"4. In light of the foregoing, end of year examinations should be uniform for all schools. They should be distributed by the ministry and gauged to the abilities of the average student so as to ensure fair and equal opportunity. This method was, in fact, put into effect in 1929, when the general-inspector of primary education went to Alexandria, compiled a dossier of students' work from that city's various primary schools and, using mean performance as a standard, created a uniform test paper for those schools whose deans were delighted with the results.
"5. Another occurrence in public school examinations is that fourth-year teachers grade the examinations of third-year students, third-year teachers grade the examinations of second-year students and so forth. This is wrong, because the examination markers are unconsciously influenced by the subject matter in the higher levels for which they are responsible. At the very least, the markers should have consultants from the lower levels who are sensitive to the actual capacities of the students sitting for the exams."
That Abdel-Alim championed compassion for students taking exams was abundantly evident in his fourth installment in which he portrays a student's father who has just been presented with his son's examination results. Opening the envelope of one of the exam results, the first thing the father sees, Abdel-Alim writes, is "a bold red mark next to the grade indicating that the pupil has failed". He continues, "The school may have some excuse if the grade is far below the minimum grade necessary for success. However, the distressed parent will most likely find that the grade his son received was only one or two points short of the mark. Again, one might forgive the school for its severity were the student's marks in his other papers poor, in which case it would be of no avail to assist the student by pushing up the mark a point or two, especially if this is only a secondary subject."
Abdel-Alim could find no justification for such stringency in borderline cases. It was not so much the overall grade that was an issue but the failure of the school to appreciate an important psychological element, which was that "success begets success and failure begets failure." It was for this reason that "the results of this rigidity, most unfortunately, take a heavy toll on a helpless nation." At the same time, however, he makes it clear that the fault did not reside entirely with the schools. The Ministry of Education had issued clear instructions that examination papers should not be revised upwards by more than a single point.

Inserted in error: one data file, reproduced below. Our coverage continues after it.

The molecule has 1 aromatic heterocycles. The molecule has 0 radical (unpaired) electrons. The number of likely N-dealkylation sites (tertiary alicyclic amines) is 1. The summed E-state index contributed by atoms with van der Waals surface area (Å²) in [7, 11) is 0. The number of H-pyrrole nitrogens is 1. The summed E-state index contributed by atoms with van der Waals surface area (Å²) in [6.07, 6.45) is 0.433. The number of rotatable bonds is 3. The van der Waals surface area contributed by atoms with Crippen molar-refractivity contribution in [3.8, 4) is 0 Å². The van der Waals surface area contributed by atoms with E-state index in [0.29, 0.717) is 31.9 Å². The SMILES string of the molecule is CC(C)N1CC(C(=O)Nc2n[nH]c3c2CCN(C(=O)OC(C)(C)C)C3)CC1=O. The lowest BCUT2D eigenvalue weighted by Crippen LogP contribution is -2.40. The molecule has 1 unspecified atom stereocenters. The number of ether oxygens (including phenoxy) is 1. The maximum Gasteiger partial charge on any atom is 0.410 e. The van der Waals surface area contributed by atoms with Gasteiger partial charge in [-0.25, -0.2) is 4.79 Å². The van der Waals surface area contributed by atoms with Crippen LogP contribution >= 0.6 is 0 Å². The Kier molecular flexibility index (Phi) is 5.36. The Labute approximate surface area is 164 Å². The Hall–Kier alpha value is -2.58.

Although the writer had many sympathisers, there were also not a few opponents to his pleas for leniency. Nagati Ahmed Barakat, a teacher, was one. In a letter to Al-Ahram, appearing under the headline, "Go slowly Abdel-Alim," Barakat maintains that Abdel-Alim's arguments may have had some validity in the past, "in the days when we needed people to decipher the encryptions in books and letters, but could find no one." Now, however, was a different matter. "Things have changed. We are more advanced than we were, to the degree that we can vie with the most civilised nations. Today, too, the supply far exceeds demand and school graduates face something of a crisis. It would be more advisable and more worthy of us not to show off if it means inflicting a deeper harm by cramming our brains with information simply in order to pass the examinations only to embark on another life after graduating for which we are more ignorant than flies."
Not surprisingly, Abdel-Alim disagreed. The function of schools is to instruct and produce graduates. What happens afterwards is the responsibility of the government and its educational and social planning authorities. Moreover, if one were to subscribe to Barakat's logic, then it would be more humane for schools "not to accept students with average prospects to begin with than to allow them in, kick them around, pray they mess up and put them through rigors one wouldn't wish on any human being on earth." He then asks Barakat, "Do you mean that by refusing to indulge a borderline student with a point or two should not only compel him to repeat a year but also deprive him of the opportunity to re-sit the exam?"
On the other hand, Abdel-Alim did confess that exams were a "necessary evil" and he devoted the remaining instalments to suggestions for minimising that evil as much as possible. He returns, firstly, to the business of designing examination papers, a task he describes as equivalent to "manufacturing a very precise, delicate, comprehensive and error-free balance". Interestingly, he points out that "the most learned scholars may not know how to formulate examination questions" and that "the most adept at this may be the ordinary, everyday teacher."
Examination questions themselves had to be like "a virgin maiden -- chaste, honest and above all suspicious". Unfortunately, such questions were a rare breed, and Abdel-Alim cites numerous examples from recent examination papers of questions that lurked like deliberately laid booby traps.
In that year's baccalaureate chemistry exam, students were asked to explain the Faraday effect, a phenomenon that fell more precisely under physics. Abdel-Alim took exception to the blurring of the lines between the two sciences, however justified that might be in theory, because the chemistry exam was held the day before the physics exam, for which students had not yet mentally prepared themselves.